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Watch cool video content about diamonds from around the web
Exploring New Worlds with Quantum Diamonds – Ron Walsworth
Harvard researcher Ron Walsworth, one of the world’s leading experts in new quantum diamond technology, describes to a family audience how it works, and showcases three current applications: Gathering clues to the formation of the solar system; identifying tumor cells present in blood samples; and providing global positioning without the use of satellites. A fascinating peek into cutting-edge quantum science applications. Produced by the Museum of Science in collaboration with the Center for Integrated Quantum Materials, with support from the National Science Foundation (Award #1231319). Directed by Carol Lynn Alpert. Any opinions, findings, and conclusions or recommendations expressed in this material are those of the author(s) and do not necessarily reflect the views of the National Science Foundation, CIQM, or the Museum of Science.
The Science Behind the Sparkle of Lab-Grown Diamonds
Ever wonder how lab-grown diamonds are made? How the process works? How they're different from natural diamonds? Watch this video to find out how we at Lightbox have cracked the science to bring you lab-grown diamonds in pink, white, and blue at $800 a carat. Find out more at lightboxjewelry.com
How To Make A Diamond - Bang Goes the Theory - BBC One
Subscribe and 🔔 to the BBC 👉 https://bit.ly/BBCYouTubeSub Watch the BBC first on iPlayer 👉 https://bbc.in/iPlayer-Home http://www.bbc.co.uk/bang Natural diamonds are formed at about 100km below the surface of the Earth under intense pressure and heat, but in the first UK experiment of its kind Jem Stansfield discovers that under right conditions you can grow diamonds with just an acetylene torch. #bbc All our TV channels and S4C are available to watch live through BBC iPlayer, although some programmes may not be available to stream online due to rights. If you would like to read more on what types of programmes are available to watch live, check the 'Are all programmes that are broadcast available on BBC iPlayer?' FAQ 👉 https://bbc.in/2m8ks6v.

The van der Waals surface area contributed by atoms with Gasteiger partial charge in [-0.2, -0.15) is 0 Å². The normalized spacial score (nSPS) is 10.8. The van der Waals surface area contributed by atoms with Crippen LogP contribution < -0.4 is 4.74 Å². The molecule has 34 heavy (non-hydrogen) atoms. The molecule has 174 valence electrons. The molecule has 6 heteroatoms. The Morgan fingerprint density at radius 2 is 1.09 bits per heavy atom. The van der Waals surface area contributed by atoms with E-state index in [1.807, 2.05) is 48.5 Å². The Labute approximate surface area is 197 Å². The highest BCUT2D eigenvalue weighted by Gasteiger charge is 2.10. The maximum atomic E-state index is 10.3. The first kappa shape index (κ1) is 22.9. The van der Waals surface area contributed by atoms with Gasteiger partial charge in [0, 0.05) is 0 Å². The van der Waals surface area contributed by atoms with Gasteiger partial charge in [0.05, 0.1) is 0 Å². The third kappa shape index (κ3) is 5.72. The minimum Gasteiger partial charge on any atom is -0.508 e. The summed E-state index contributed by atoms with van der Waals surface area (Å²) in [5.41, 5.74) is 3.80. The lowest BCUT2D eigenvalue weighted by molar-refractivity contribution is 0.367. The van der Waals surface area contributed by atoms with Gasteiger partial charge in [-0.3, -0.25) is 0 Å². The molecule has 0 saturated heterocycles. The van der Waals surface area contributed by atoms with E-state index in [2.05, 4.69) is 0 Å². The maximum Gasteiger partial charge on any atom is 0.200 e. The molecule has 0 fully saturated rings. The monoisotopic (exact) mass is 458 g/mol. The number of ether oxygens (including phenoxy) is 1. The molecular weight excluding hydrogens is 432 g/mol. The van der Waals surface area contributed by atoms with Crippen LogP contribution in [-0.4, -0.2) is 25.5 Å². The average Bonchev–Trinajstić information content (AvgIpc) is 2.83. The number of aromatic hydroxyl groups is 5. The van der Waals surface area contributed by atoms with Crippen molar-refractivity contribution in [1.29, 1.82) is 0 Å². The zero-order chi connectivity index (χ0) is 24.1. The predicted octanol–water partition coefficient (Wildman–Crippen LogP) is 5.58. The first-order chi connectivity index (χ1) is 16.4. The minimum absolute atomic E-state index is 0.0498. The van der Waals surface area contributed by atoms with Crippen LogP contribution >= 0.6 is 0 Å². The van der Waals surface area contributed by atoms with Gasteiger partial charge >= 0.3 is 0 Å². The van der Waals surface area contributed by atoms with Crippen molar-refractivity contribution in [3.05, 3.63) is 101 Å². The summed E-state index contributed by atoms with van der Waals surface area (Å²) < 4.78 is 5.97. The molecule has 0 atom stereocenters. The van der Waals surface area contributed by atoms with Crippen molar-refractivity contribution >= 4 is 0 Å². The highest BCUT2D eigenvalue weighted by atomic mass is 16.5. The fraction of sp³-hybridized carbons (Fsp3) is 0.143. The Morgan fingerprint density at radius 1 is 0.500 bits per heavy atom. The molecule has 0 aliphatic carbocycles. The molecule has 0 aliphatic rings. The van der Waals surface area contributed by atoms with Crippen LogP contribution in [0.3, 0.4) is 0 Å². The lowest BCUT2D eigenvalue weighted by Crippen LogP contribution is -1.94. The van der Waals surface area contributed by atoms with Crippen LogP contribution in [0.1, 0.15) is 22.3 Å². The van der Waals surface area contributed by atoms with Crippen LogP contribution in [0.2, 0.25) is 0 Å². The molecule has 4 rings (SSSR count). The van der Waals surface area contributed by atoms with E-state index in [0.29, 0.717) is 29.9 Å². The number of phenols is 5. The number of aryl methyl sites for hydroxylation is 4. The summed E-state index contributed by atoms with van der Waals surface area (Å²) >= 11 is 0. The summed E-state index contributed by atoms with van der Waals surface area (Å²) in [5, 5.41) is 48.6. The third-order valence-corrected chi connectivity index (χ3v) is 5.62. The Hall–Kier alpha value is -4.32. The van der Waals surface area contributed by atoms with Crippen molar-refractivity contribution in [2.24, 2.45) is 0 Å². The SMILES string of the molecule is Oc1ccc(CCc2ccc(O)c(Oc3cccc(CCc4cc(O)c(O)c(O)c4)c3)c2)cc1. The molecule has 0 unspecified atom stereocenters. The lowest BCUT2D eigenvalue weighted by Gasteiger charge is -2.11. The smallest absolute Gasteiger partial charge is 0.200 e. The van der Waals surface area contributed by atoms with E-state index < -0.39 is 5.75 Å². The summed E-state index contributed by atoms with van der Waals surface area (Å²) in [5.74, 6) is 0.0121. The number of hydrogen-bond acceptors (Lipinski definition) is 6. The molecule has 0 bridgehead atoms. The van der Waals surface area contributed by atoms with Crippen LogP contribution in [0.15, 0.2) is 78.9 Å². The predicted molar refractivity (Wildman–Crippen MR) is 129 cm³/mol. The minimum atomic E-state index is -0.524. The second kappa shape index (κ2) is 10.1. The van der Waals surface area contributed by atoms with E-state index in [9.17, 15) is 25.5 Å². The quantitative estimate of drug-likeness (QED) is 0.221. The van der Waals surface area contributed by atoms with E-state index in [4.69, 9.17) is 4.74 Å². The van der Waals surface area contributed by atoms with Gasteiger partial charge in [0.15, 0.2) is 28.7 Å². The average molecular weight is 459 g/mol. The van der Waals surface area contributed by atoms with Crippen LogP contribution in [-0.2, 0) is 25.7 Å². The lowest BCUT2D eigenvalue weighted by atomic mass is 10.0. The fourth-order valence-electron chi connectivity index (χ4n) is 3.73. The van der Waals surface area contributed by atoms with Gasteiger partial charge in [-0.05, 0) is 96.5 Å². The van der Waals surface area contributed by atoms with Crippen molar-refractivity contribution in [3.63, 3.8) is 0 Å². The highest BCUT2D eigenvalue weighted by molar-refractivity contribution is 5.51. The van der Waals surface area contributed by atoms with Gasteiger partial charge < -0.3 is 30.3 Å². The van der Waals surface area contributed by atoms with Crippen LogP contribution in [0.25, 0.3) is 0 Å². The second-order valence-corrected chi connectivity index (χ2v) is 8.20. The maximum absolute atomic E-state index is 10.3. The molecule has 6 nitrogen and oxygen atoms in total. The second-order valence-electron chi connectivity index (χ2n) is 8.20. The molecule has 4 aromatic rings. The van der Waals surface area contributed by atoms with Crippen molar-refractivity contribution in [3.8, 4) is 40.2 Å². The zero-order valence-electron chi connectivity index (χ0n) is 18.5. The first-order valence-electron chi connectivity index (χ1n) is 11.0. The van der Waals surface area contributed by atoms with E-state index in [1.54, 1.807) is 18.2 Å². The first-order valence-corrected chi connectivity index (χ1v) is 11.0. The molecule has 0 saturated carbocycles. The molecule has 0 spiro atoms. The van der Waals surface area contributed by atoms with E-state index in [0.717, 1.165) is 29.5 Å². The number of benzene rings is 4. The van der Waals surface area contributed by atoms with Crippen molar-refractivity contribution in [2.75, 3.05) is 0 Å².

Singlet levels of the NV− centre in diamond
Video abstract for the article ‘Singlet levels of the NV− centre in diamond ‘ by L J Rogers, M W Doherty, M S J Barson, S Onoda, T Ohshima and N B Manson (L J Rogers et al 2015 New J. Phys. 17 013048). Read the full article in New Journal of Physics http://iopscience.iop.org/1367-2630/17/1/013048
Diamond – An Engineer’s Best Friend – Marko Loncar
Synthetic nano-diamonds with single atom impurities may hold the key to quantum cryptography and to the world’s tiniest computer memory arrays. Marko Loncar leads the diamond research thrust at the Center for Integrated Quantum Materials at Harvard, Howard, MIT, and the Museum of Science.
Illinois Sustainable Technology Center
Remediation of PFAS in wastewater & landfill leachates w/boron‐doped diamond electrodes
Presented on April 18, 2019, by Cory A. Rusinek - Scientist at the Michigan State University‐Fraunhofer USA, Inc. Center for Coatings and Diamond Technologies Abstract: Boron‐doped diamond (BDD) electrodes have shown promise over the last decade for contaminant degradation with a number of studies showing its ability to degrade per- and polyfluoroalkyl substances (PFAS). The BDD material provides a combination of rigidity, high oxygen over‐potential, and overall electrode lifetime, which makes it an attractive option for an electrochemical treatment system. This presentation covered the basic and applied research findings of using electrochemical oxidation (EO) with BDD electrodes to destroy PFAS in wastewater and other complex samples such as landfill leachates and wastewaters. Various complimentary treatment technologies for PFAS remediation were also addressed. Download slides: http://hdl.handle.net/2142/106646